In other articles, I have argued that not only oil prices but also their volatility (as measured by yearly standard deviations) in relation to average values of both variables for a given period of years may affect adoption of lithium batteries. The definition of an appropriate time period in a previous contribution was the result of the following analysis.
To begin with, this effort was constrained by data availability: Whereas WTI at Cushing provided daily oil prices for the period 01/02/1986 – 12/30/2009, Brent offers such information for the period 05/20/1987 – 12/30/2009 only. Secondly, from 1986 or 1987 up to 1999, oil prices averaged each year no more than 24,53 dollars a barrel (depending on the data utilised), but from 2000 on they started to climb and would never come back to previous figures. However, 1998 was an atypical year since it reflected the lowest values for both complete series. So it appeared reasonable to establish 1998-2009 as the period of analysis for this study.
For the present investigation, the time period was extended to include all the information on daily oil prices available today that permits to build annual time series since 1986 (for WTI) and 1988 (for Brent) up to 2010.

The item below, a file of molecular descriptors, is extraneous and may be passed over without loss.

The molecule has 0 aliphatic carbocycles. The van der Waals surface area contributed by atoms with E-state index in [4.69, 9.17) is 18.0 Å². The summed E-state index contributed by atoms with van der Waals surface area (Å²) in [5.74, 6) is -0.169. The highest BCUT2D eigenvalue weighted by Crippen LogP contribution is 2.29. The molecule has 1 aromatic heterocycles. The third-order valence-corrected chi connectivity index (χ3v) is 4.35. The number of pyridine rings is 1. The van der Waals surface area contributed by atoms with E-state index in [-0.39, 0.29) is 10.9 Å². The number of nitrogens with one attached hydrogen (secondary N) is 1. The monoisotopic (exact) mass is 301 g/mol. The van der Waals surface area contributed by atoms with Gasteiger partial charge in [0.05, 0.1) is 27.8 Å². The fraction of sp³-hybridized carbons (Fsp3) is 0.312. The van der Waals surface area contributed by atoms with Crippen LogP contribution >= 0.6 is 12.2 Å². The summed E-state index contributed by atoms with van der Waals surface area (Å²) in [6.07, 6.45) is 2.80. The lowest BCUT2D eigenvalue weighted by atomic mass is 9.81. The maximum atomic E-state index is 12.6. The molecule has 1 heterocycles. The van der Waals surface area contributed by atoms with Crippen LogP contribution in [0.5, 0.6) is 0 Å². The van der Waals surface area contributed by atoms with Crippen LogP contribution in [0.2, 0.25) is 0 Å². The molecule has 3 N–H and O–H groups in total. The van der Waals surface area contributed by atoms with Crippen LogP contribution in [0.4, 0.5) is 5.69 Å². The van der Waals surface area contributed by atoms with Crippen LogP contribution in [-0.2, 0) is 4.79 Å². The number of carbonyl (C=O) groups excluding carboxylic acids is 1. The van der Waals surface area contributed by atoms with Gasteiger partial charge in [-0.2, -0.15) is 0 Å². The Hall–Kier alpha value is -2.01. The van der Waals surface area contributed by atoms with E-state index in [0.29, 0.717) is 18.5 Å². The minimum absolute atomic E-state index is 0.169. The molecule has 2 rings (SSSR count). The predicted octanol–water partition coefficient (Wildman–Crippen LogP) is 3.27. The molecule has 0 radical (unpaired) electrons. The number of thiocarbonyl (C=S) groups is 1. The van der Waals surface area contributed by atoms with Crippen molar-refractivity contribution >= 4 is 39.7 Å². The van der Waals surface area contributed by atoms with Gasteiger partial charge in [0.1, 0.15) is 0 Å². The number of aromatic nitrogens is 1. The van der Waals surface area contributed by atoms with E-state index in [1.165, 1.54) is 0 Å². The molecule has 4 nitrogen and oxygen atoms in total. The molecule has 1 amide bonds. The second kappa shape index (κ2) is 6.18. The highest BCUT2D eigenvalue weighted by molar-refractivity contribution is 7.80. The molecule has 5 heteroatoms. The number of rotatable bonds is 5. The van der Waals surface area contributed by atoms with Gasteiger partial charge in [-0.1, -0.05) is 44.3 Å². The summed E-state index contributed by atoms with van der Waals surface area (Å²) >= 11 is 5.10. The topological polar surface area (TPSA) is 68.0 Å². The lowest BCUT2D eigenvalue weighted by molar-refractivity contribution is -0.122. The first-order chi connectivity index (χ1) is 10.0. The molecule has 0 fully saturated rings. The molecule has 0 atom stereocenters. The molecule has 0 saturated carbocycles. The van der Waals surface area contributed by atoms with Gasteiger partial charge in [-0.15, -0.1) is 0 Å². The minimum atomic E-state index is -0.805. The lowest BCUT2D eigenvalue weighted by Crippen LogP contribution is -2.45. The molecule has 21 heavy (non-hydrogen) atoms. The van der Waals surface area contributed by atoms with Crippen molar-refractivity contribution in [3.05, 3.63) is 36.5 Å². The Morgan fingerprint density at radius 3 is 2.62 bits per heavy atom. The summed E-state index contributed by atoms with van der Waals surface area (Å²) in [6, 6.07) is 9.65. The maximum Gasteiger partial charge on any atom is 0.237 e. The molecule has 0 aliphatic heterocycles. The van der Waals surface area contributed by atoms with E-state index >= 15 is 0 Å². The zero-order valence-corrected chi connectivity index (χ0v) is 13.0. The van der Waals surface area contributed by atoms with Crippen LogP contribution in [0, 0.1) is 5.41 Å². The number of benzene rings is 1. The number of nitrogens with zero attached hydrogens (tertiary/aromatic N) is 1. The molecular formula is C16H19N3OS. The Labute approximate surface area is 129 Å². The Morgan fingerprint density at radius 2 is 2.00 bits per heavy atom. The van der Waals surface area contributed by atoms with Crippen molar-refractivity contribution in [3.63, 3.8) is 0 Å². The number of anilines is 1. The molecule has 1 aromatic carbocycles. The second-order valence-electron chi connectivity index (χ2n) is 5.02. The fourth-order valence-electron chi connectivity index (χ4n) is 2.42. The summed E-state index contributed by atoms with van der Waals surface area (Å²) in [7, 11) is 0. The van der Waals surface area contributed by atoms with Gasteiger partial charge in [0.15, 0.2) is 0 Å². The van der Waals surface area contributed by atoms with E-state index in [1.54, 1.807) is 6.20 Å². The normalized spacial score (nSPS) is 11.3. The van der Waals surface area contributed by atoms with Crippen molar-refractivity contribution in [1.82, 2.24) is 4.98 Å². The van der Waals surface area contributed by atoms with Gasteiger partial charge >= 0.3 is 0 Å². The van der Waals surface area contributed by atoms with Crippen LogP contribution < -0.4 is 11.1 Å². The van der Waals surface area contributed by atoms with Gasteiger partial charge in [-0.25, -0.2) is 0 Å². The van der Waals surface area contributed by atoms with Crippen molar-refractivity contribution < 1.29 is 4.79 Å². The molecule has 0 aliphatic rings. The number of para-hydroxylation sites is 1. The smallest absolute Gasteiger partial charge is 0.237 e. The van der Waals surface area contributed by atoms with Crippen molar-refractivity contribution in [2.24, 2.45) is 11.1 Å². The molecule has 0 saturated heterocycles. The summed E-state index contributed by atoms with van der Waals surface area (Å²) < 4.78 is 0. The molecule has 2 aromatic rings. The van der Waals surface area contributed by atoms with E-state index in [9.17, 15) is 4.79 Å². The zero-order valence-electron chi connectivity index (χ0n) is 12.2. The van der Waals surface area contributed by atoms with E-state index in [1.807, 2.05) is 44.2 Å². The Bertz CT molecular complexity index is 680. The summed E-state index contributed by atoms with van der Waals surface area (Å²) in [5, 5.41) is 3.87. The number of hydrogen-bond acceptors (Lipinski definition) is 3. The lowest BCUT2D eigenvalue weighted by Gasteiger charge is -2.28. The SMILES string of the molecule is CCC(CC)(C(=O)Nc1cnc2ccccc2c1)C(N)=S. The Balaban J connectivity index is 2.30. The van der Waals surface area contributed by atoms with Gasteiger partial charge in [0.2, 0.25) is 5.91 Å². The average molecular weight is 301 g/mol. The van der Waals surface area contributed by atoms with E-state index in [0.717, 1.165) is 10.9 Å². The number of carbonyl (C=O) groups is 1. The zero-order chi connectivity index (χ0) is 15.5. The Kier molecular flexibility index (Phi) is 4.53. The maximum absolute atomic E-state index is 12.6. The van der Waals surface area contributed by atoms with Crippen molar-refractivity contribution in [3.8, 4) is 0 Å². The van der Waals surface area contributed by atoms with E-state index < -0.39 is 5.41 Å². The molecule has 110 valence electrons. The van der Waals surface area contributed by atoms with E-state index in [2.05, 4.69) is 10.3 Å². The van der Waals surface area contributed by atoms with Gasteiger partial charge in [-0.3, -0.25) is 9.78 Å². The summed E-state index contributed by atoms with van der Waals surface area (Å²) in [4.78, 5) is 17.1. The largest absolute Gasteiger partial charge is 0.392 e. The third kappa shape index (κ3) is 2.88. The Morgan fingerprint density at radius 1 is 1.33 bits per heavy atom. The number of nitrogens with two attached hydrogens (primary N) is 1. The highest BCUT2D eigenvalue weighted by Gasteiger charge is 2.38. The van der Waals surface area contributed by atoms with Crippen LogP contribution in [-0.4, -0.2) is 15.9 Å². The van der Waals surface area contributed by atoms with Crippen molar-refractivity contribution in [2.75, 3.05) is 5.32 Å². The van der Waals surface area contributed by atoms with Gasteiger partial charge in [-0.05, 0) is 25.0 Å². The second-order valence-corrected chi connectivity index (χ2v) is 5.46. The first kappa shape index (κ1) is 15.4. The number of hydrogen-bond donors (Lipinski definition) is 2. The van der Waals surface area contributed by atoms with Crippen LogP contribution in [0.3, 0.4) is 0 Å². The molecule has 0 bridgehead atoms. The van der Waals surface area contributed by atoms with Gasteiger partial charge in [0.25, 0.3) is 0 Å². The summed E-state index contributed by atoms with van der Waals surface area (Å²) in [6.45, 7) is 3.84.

As shown in Table 1 and Figures 1 and 2, on the one hand, yearly average oil prices clearly reflect figures well above their corresponding total averages for the period 1986-2010 (when using WTI data) and the period 1988-2010 (when using Brent data) over the last 7 years, respectively. Note also here that the 2010 figure is the second highest average of the complete series, having only been surpassed by that of 2008, which was the year that registered the maximum daily oil price since the oil crises. On the other, except for one year, 1990, similar results were attained for yearly standard deviations. It is important to emphasize, however, that volatility shows indeed a somewhat different behaviour. As in the case of yearly oil prices, volatility reaches its utmost value in 2008 and the figures for 2007 and 2009 are also very significant in relation to the rest of the years. Nevertheless, unlike yearly average oil prices, yearly standard deviations plunged in 2010 to levels similar to 2004, which is precisely when both yearly average oil prices and volatility started to consistently supersede total averages of both variables for the whole period under consideration. In addition, it is quite noticeable that the standard deviation number attained in 1990 was also much higher than the average volatility, regardless of which data base is utilized.